In Money Matters, It’s Not the Money That Matters
March 13, 2012 | by Gene Mitchell
In Money Matters, It’s Not the Money That Matters
We’re almost four years beyond the great economic meltdown of 2008, and though technically the great recession ended some time ago, I personally don’t know anyone who feels
like we’re out of the woods. I do know that I am tired of thinking and worrying about the economy and I’ll bet you are too.
So when thinking about this issue’s theme of “Financial Stewardship” it’s natural to imagine it’s all about money. I’d suggest, however, that you not let that deter you, because this issue is really about perseverance.
LeadingAge members don’t run the U.S. economy and don’t have it in their power to bring back strong economic growth and put the nation back to work. What is in their power is the ability to take what the world throws at them, adapt to it and keep serving the seniors who need them. Bailing out, throwing up their hands and letting things slide is not in their nature. In this issue you’ll read stories that testify to the perseverance and dedication not-for-profit providers bring to work with them every day.
For a look at how LeadingAge members are re-thinking their fundraising operations while reinforcing their ethical principles, read “Foundations of Fundraising: Mission, Reputation, Stewardship.” Of course, the flipside of increasing revenue is making the most of the resources an organization has, regardless of source. In “Mother of Invention: Mission-Driven Providers Do More with Less in a Down Economy” you’ll read about inspiring examples of providers who fulfill their missions in the face of funding difficulties.
Financial trouble can come from many directions, but getting out of it almost always involves a combination of facing unpleasant facts, a clear-eyed focus on building fiscally sustainable operations, and a foundation in mission. Read “Successful Turnarounds in Challenging Times” for some examples of members in various degrees of difficulty who have turned around their communities.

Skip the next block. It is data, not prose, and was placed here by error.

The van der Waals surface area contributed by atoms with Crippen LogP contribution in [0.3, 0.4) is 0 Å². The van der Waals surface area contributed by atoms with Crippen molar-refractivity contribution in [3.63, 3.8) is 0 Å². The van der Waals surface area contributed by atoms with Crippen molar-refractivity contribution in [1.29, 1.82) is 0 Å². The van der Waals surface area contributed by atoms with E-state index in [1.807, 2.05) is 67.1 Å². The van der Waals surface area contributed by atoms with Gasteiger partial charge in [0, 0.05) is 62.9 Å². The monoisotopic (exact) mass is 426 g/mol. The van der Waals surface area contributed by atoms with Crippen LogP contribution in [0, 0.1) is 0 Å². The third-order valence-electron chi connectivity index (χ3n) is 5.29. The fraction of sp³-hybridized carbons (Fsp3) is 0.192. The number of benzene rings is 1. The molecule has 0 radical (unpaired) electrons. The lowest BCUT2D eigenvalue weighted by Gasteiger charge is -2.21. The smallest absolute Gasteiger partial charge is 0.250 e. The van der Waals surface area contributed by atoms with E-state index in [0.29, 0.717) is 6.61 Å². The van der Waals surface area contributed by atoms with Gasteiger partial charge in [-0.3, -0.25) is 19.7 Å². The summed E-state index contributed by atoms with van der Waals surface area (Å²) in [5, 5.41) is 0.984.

The casual public perception of not-for-profits—especially regarding their role in the economy and their position as employers—does not match the reality very well, with some negative consequences. An eye-opening new paper by the Johns Hopkins’ Center for Civil Society Studies puts the not-for-profit sector in a clearer light and offers grounds for both concern and optimism. See “Not-for-Profit Employment: Are We Holding Our Own?” for a detailed interview with center director Lester Salamon.
Economic distress spawns many unfortunate consequences, and aging services sees one of them in the need for charitable care. See “Caring For Life: Facing the Challenges of Charitable Care” for thoughts on how providers can responsibly meet the need for charitable care without threatening their organizations’ financial viability.
The LeadingAge Center for Aging Services Technologies (CAST) published
an interesting document late last year: a set of 18 case studies of how
LeadingAge members are incorporating new technologies into their
operations. Inspired by those case studies, “Technology for Mission’s
Sake” looks at how three of those organizations use technology not for
its own sake, but as a way of allowing them to update their business
models to ensure ongoing success.
Broad-based changes in the way the U.S. pays for health care and services for the aging are driving big changes in the way different parts of the health care continuum relate to and cooperate with each other. Read “Building a Better Referral Relationship” to learn how smart providers are positioning themselves to play an important role in the health care system of the future.
I think of the next article, “Reducing Preventable Hospitalizations Must Start With Good Measurements,” as a companion to the one on referral relationships. Inspired by a new paper on quality measurements and avoidable hospitalizations from the Long-Term Quality Alliance, it’s an enlightening interview with the paper’s authors.
Though I never met Howard Washburn in person, I interviewed him at length a few times for articles, and I share the affection that so many people had for him. Washburn, who died a few weeks ago, was a founder of LeadingAge and a pioneer in aging services, known above all for his kindness and his dedication to elders. See “Remembrances of a Friend, Pioneer and ‘Champion of Old People’” for comments from those who knew him best.
Though we regularly celebrate the creativity and innovations of members, we know that there must be many who are doing great things without wider notice. To help us call attention to your own innovations or a colleague’s, why not put in a nomination for the LeadingAge Awards? See the article, “Nominations Are Open for the 2012 LeadingAge Awards” for all the details.
This issue’s Advocacy Department offers a list of valuable steps to building strong relationships with lawmakers, illustrated by some excellent member examples. And in our latest Book Review Department, a pair of LeadingAge Leadership Academy fellows review a book about work and life that involves, among other things, riding [metaphorical] elephants. It’s not really about money either.